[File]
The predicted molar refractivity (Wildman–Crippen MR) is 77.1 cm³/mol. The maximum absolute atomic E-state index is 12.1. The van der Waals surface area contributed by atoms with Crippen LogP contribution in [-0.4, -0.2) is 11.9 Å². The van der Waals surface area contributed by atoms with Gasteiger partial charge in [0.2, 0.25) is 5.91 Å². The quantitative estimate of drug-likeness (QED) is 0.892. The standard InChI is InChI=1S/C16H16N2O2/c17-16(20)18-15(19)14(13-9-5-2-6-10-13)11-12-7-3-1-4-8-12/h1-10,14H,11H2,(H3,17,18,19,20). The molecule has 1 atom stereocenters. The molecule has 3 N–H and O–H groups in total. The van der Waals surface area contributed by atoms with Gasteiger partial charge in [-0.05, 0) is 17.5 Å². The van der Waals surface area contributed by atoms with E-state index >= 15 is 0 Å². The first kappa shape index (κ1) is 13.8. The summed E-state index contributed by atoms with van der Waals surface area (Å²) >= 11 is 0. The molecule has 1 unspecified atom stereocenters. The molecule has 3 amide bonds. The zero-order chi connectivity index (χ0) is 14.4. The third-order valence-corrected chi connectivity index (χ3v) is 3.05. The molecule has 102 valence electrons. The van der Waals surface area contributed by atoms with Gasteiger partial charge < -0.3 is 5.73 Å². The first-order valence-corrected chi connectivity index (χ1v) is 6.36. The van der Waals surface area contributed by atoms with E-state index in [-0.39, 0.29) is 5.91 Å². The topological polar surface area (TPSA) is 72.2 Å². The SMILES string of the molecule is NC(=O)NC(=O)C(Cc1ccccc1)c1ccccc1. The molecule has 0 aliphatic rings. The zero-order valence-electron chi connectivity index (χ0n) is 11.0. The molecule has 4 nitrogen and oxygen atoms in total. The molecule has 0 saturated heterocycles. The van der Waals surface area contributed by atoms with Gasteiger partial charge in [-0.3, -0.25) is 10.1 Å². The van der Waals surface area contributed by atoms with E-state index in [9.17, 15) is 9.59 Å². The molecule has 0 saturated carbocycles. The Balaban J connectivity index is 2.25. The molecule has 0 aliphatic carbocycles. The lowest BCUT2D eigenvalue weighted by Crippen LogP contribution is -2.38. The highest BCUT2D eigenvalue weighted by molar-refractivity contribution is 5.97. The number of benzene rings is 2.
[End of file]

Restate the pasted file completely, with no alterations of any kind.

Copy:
The predicted molar refractivity (Wildman–Crippen MR) is 77.1 cm³/mol. The maximum absolute atomic E-state index is 12.1. The van der Waals surface area contributed by atoms with Crippen LogP contribution in [-0.4, -0.2) is 11.9 Å². The van der Waals surface area contributed by atoms with Gasteiger partial charge in [0.2, 0.25) is 5.91 Å². The quantitative estimate of drug-likeness (QED) is 0.892. The standard InChI is InChI=1S/C16H16N2O2/c17-16(20)18-15(19)14(13-9-5-2-6-10-13)11-12-7-3-1-4-8-12/h1-10,14H,11H2,(H3,17,18,19,20). The molecule has 1 atom stereocenters. The molecule has 3 N–H and O–H groups in total. The van der Waals surface area contributed by atoms with Gasteiger partial charge in [-0.05, 0) is 17.5 Å². The van der Waals surface area contributed by atoms with E-state index >= 15 is 0 Å². The first kappa shape index (κ1) is 13.8. The summed E-state index contributed by atoms with van der Waals surface area (Å²) >= 11 is 0. The molecule has 1 unspecified atom stereocenters. The molecule has 3 amide bonds. The zero-order chi connectivity index (χ0) is 14.4. The third-order valence-corrected chi connectivity index (χ3v) is 3.05. The molecule has 102 valence electrons. The van der Waals surface area contributed by atoms with Gasteiger partial charge < -0.3 is 5.73 Å². The first-order valence-corrected chi connectivity index (χ1v) is 6.36. The van der Waals surface area contributed by atoms with E-state index in [-0.39, 0.29) is 5.91 Å². The topological polar surface area (TPSA) is 72.2 Å². The SMILES string of the molecule is NC(=O)NC(=O)C(Cc1ccccc1)c1ccccc1. The molecule has 0 aliphatic rings. The zero-order valence-electron chi connectivity index (χ0n) is 11.0. The molecule has 4 nitrogen and oxygen atoms in total. The molecule has 0 saturated heterocycles. The van der Waals surface area contributed by atoms with Gasteiger partial charge in [-0.3, -0.25) is 10.1 Å². The van der Waals surface area contributed by atoms with E-state index in [9.17, 15) is 9.59 Å². The molecule has 0 saturated carbocycles. The Balaban J connectivity index is 2.25. The molecule has 0 aliphatic carbocycles. The lowest BCUT2D eigenvalue weighted by Crippen LogP contribution is -2.38. The highest BCUT2D eigenvalue weighted by molar-refractivity contribution is 5.97. The number of benzene rings is 2.